Our findings indicate that daily use of the device alleviated oral dryness, discomfort, and some complications of xerostomia, such as speech and sleeping difficulties, and increased salivary output.
The results show a cumulative positive effect of the device over the period of the study, from baseline to the end of the trial.
Electrostimulation resulted in a significant decrease in sensor dryness, leading to a beneficial effect on patients’ subjective condition. No significant side effects were observed.
Strietzel FP et al. Electrostimulating device in the management of xerostomia. Oral Diseases, 2007; 13: 206–213
Introduction: The present study was undertaken to evaluate the safety and effectiveness of a recently developed electrostimulating device mounted on an individualized intra-oral removable appliance.
Materials and methods: The device, containing electrodes, a wetness sensor, an electronic circuit and a power source, was tested on patients with xerostomia in a crossover, randomized, sham-controlled, double-blinded, multicenter study. Electrical stimulation and also sham were delivered during 10 min to the oral mucosa, in the mandibular third molar region. Oral dryness was measured by the sensor. As the primary outcome, sensor dryness and xerostomia symptom changes as a result of device wearing were assessed, and compared between active and sham modes. In addition, side-effects were recorded.
Wolff A et al. Electrostimulation of the lingual nerve by an intraoral device may lead to salivary gland regeneration: A case series study. Med Oral Patol Oral Cir Bucal, 2018; 23(5): e552-e559
Salivary gland function is controlled by the salivary reflex, whose efferent arm is composed by the parasympathetic and the sympathetic divisions of the autonomic nervous system. Parenchymal injury is the main salivary gland involvement of Sjögren’s syndrome and head and neck radiotherapy, but neural damage has been reported as well. Recently an intraoral device for electrostimulation of the lingual nerve in vicinity to the lower third molar has been introduced. At this point this nerve carries efferent fibers for the innervation of the submandibular, sublingual and several minor salivary glands and afferent fibers of the salivary reflex. Therefore, excitation of these fibers potentially leads to increased secretion of all salivary glands. Thus, the study objective was to assess whether comprehensive neural activation by electrostimulation of the lingual nerve carries the potential to induce the regeneration of damaged salivary glands.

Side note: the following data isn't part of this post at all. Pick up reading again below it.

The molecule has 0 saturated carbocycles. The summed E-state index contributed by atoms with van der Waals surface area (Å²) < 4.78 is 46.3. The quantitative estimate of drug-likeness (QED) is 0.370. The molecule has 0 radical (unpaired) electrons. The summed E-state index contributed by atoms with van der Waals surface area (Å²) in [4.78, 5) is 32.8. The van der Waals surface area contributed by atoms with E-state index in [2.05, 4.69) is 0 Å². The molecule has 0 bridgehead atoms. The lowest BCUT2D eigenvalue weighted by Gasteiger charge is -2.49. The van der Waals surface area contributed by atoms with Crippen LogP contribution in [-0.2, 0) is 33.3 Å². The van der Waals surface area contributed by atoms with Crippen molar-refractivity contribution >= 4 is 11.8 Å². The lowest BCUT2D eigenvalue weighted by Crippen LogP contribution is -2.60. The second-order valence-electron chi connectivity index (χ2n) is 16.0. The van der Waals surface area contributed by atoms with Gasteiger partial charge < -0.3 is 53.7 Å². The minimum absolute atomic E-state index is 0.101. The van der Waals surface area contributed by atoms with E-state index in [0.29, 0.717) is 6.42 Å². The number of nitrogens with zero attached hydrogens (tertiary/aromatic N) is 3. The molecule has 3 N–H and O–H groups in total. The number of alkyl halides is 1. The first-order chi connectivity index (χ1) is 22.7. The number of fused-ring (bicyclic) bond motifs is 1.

Materials and methods:
The device was tested on three patients with no collectable resting and stimulated secretion of saliva during a double blind, sham controlled period of two months and nine open-label months.
All three subjects developed the capacity to spit saliva, not only in direct response to the electrostimulation but also after free intervals without electrostimulation.
In addition, their symptoms of dry mouth severity and frequency improved.
…clinical studies have shown that in patients without any salivary output lingual nerve stimulation led to regaining their ability to spit saliva
Dr. Andy Wolff. Electrostimulator and xerostomia. Dentaltown website. Retrieved February 2019.
…at the end of the trial other subjective parameters such as oral discomfort, speech difficulty, frequency of waking at night and the rate of salivary flow (both unstimulated and stimulated by mastication) had improved.
Zadik Y et al. Safety and efficacy of an intra-oral electrostimulator for the relief of dry mouth in patients with chronic graft versus host disease: Case Series. Med Oral Patol Oral Cir Bucal, 2013 Oct 13.
Objectives: Patients with chronic graft-versus-host disease (cGVHD) often suffer from dry mouth and oral mucosal lesions. The primary objective of this study was to investigate the safety of an intra-oral electrostimulator (GenNarino) in symptomatic cGVHD patients. The secondary objective was to study the impact on the salivary gland involvement of cGVHD patients. Study Design: This paper presents a case series. The study included patients treated for 4 weeks, randomly assigned to the active device and then crossed-over to a sham-device or vice versa. The patients and clinicians were blind to the treatment delivered. Data regarding oral mucosal and salivary gland involvement were collected.
…the use of GenNarino* resulted in subjective and objective improvements in dry mouth symptoms.
*GenNarino is an earlier generation device utilizing similar technologies as SaliPen does.